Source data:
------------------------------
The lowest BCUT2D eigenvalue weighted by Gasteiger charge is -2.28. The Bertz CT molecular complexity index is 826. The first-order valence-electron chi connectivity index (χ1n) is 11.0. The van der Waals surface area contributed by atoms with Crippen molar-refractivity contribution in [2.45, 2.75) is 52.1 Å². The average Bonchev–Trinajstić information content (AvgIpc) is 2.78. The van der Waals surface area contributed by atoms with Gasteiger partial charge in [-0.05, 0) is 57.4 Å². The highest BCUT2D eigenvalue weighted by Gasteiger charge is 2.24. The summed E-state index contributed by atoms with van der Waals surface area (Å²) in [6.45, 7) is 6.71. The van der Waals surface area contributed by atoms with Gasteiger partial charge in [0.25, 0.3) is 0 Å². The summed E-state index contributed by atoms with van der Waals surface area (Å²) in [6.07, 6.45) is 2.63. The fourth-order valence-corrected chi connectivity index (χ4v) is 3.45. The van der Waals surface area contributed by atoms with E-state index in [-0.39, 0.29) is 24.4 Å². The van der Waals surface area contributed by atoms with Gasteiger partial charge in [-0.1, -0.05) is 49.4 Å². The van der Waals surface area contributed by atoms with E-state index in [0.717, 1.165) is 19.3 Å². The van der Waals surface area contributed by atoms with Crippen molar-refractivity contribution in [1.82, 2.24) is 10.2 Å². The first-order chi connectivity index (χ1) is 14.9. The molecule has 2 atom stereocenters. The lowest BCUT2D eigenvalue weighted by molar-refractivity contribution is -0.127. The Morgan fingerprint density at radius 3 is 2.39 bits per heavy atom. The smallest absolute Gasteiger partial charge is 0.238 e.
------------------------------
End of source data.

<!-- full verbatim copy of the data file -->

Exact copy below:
The lowest BCUT2D eigenvalue weighted by Gasteiger charge is -2.28. The Bertz CT molecular complexity index is 826. The first-order valence-electron chi connectivity index (χ1n) is 11.0. The van der Waals surface area contributed by atoms with Crippen molar-refractivity contribution in [2.45, 2.75) is 52.1 Å². The average Bonchev–Trinajstić information content (AvgIpc) is 2.78. The van der Waals surface area contributed by atoms with Gasteiger partial charge in [-0.05, 0) is 57.4 Å². The highest BCUT2D eigenvalue weighted by Gasteiger charge is 2.24. The summed E-state index contributed by atoms with van der Waals surface area (Å²) in [6.45, 7) is 6.71. The van der Waals surface area contributed by atoms with Gasteiger partial charge in [0.25, 0.3) is 0 Å². The summed E-state index contributed by atoms with van der Waals surface area (Å²) in [6.07, 6.45) is 2.63. The fourth-order valence-corrected chi connectivity index (χ4v) is 3.45. The van der Waals surface area contributed by atoms with E-state index in [-0.39, 0.29) is 24.4 Å². The van der Waals surface area contributed by atoms with Gasteiger partial charge in [-0.1, -0.05) is 49.4 Å². The van der Waals surface area contributed by atoms with E-state index in [0.717, 1.165) is 19.3 Å². The van der Waals surface area contributed by atoms with Crippen molar-refractivity contribution in [1.82, 2.24) is 10.2 Å². The first-order chi connectivity index (χ1) is 14.9. The molecule has 2 atom stereocenters. The lowest BCUT2D eigenvalue weighted by molar-refractivity contribution is -0.127. The Morgan fingerprint density at radius 3 is 2.39 bits per heavy atom. The smallest absolute Gasteiger partial charge is 0.238 e.